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My six-year-old daughter can be very rude to adults. She sometimes will call people names like “poopy-head” or will say that someone “stinks”. We have been trying to teach her not to be mean to other people but she doesn’t seem to listen to her dad or me. We don’t like to yell at her but somehow what we are teaching isn’t sinking in. How can we get her to behave better?
Dear Embarrassed Mom,
As a school counselor and a child and family therapist I find myself often saying to parents I work with, “you are parenting a child you wish you had, not the child you actually have.” This is not to say that you want another child, but your parenting style is not matching the needs of your daughter. We often have these parenting ideals and we try to live up to. I saw a cartoon recently of a mom saying to her daughter, “you are making it hard to be the parent I imagined I would be.”
After a particularly disastrous recent family gathering where our four-year-old son called his grandparents and cousins names, his dad and I decided to change our approach to discipline. We realized that we were coddling our son too much and letting him get away with unkind behavior incrementally. He didn’t start off with calling his grandparents names, but our lack of parenting assertiveness allowed to that behavior to manifest. Nip the rude behavior in the bud by finding “natural behavioral consequences” when your daughter engages in behavior that you would like to reshape.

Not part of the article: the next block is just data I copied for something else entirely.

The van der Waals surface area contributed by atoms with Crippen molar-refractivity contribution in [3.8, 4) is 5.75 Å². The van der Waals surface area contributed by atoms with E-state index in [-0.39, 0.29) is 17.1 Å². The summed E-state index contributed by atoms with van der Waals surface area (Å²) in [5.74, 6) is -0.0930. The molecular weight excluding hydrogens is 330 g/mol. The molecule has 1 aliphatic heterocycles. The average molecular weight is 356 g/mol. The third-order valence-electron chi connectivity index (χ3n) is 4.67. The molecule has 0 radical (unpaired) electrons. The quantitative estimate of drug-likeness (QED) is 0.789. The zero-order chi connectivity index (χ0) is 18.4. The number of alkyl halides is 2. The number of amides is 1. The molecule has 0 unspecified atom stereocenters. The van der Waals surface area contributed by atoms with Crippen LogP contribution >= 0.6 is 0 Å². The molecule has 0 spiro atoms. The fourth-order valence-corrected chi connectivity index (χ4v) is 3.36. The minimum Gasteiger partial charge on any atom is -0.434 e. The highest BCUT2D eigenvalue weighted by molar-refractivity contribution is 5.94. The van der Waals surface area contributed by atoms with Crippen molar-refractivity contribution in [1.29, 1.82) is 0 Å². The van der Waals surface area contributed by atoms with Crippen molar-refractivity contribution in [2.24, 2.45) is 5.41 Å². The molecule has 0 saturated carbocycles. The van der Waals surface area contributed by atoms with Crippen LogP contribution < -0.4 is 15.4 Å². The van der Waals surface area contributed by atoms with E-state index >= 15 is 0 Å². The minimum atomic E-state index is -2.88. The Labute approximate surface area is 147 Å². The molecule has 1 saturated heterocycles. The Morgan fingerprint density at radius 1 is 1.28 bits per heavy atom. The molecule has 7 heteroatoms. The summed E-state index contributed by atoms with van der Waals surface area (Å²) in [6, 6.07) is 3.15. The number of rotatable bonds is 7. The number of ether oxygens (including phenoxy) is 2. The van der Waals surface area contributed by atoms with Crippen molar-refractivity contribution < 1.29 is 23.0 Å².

Natural behavioral consequences follow a logical order. For example if your daughter wants to play a board game with you and then calls you a “poopy-head” when you don’t get to the game table fast enough. The natural behavioral consequence is to not play the board game at that time. My son called me a name the other night when I told him to brush his teeth. After he brushed his teeth, I did not read him a story that night and he went to sleep without our normal bedtime ritual.
The main thing I have personally found most useful for changing rude behavior in children is to point out the rude behavior immediately and without emotion. For our son, the added natural behavioral consequence brings home the idea that rude behavior will not be tolerated. In the short time that we have implemented “operation sassy-pants,” we have seen a drastic reduction in unkind behavior. This reshaping of behavior takes patience and a lot of time but in the end, being around a kid who is kind and welcoming to all is worth the effort.